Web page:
Once on Camp Bird Road, I began to feel at home and started to reel in Joe. I didn’t stop at the AS and powered on down to Ouray catching Dakota about four miles from the bottom. I was flying, had my headphones in, and told him I was going to get down off this road. By the time I made it to Ouray, the suffocating swell of oxygen greeted me along with my family and the throngs of cheering onlookers. I was psyched to see my friends Tony K and Mike Wolfe, but I remembered they were there to help get Joe and Dakota over these mountain faster than I and it jolted me out of town and onward to Engineers. I had run this section so much lately that I knew where to push and where to hike. All of it came to me pretty quickly and before long I was at the pass looking back into the basin for any moving speck of life. I could see Dakota and surmised I had about 15 minutes. Luckily another six miles of downhill dirt road awaited me and I took off.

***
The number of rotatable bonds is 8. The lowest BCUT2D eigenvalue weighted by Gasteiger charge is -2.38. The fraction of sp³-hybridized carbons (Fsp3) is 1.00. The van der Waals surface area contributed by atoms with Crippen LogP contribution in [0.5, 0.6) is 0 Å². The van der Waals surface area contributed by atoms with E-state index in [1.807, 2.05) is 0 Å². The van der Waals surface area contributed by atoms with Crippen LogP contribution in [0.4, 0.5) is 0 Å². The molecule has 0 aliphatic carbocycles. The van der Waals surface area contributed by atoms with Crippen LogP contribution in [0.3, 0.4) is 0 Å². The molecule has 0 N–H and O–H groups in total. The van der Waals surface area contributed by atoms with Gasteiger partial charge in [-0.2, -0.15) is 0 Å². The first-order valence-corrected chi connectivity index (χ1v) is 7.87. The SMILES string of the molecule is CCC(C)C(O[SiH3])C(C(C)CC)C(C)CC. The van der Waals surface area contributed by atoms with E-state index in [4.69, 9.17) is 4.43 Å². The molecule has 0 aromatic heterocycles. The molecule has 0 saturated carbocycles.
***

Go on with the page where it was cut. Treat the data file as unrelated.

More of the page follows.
Out of Grouse I felt good, my main goal was to summit Handies, a fourteener and the highest point on the course, before nightfall. So I pressed on. Seeing the mountain from the pass brought back many memories of why I loved living in Colorado. The large mountains are so majestic. They loom and feel ominous at times just standing there. I hastily made my approach in the quickening darkness, watching the pass for runners, but it wasn’t until I had descended almost 3,000 feet that I saw headlamps on the summit of the mountain. I still had 20 or so minutes.